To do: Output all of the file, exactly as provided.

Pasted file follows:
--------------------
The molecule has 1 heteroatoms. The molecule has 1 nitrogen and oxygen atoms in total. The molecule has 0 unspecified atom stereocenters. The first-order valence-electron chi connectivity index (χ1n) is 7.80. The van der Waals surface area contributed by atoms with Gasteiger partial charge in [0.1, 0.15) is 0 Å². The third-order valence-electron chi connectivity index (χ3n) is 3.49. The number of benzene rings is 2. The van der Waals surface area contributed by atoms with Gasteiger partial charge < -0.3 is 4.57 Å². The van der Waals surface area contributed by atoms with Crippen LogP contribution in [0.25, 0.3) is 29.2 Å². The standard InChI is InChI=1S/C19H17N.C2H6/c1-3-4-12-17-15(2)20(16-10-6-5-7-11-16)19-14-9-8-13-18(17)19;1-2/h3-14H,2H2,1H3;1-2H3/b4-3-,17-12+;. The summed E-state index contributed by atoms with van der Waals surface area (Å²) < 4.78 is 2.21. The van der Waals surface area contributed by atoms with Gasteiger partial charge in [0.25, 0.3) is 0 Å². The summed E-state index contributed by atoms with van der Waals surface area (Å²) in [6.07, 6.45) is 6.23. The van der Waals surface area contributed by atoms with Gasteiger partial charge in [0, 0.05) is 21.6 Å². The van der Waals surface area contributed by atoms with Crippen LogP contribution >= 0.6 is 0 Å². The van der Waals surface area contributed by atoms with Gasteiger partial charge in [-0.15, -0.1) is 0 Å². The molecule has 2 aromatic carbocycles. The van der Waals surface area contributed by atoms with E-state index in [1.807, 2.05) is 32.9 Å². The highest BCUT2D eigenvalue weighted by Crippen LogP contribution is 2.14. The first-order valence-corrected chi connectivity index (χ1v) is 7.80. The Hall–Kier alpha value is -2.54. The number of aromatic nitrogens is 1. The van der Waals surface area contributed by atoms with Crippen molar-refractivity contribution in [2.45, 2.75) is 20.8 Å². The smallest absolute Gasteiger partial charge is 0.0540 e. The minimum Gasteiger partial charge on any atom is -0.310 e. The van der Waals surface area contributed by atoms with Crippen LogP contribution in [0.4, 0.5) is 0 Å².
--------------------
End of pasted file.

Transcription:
The molecule has 1 heteroatoms. The molecule has 1 nitrogen and oxygen atoms in total. The molecule has 0 unspecified atom stereocenters. The first-order valence-electron chi connectivity index (χ1n) is 7.80. The van der Waals surface area contributed by atoms with Gasteiger partial charge in [0.1, 0.15) is 0 Å². The third-order valence-electron chi connectivity index (χ3n) is 3.49. The number of benzene rings is 2. The van der Waals surface area contributed by atoms with Gasteiger partial charge < -0.3 is 4.57 Å². The van der Waals surface area contributed by atoms with Crippen LogP contribution in [0.25, 0.3) is 29.2 Å². The standard InChI is InChI=1S/C19H17N.C2H6/c1-3-4-12-17-15(2)20(16-10-6-5-7-11-16)19-14-9-8-13-18(17)19;1-2/h3-14H,2H2,1H3;1-2H3/b4-3-,17-12+;. The summed E-state index contributed by atoms with van der Waals surface area (Å²) < 4.78 is 2.21. The van der Waals surface area contributed by atoms with Gasteiger partial charge in [0.25, 0.3) is 0 Å². The summed E-state index contributed by atoms with van der Waals surface area (Å²) in [6.07, 6.45) is 6.23. The van der Waals surface area contributed by atoms with Gasteiger partial charge in [0, 0.05) is 21.6 Å². The van der Waals surface area contributed by atoms with Crippen LogP contribution >= 0.6 is 0 Å². The van der Waals surface area contributed by atoms with Gasteiger partial charge in [-0.15, -0.1) is 0 Å². The molecule has 2 aromatic carbocycles. The van der Waals surface area contributed by atoms with E-state index in [1.807, 2.05) is 32.9 Å². The highest BCUT2D eigenvalue weighted by Crippen LogP contribution is 2.14. The first-order valence-corrected chi connectivity index (χ1v) is 7.80. The Hall–Kier alpha value is -2.54. The number of aromatic nitrogens is 1. The van der Waals surface area contributed by atoms with Crippen molar-refractivity contribution in [2.45, 2.75) is 20.8 Å². The smallest absolute Gasteiger partial charge is 0.0540 e. The minimum Gasteiger partial charge on any atom is -0.310 e. The van der Waals surface area contributed by atoms with Crippen LogP contribution in [0.4, 0.5) is 0 Å².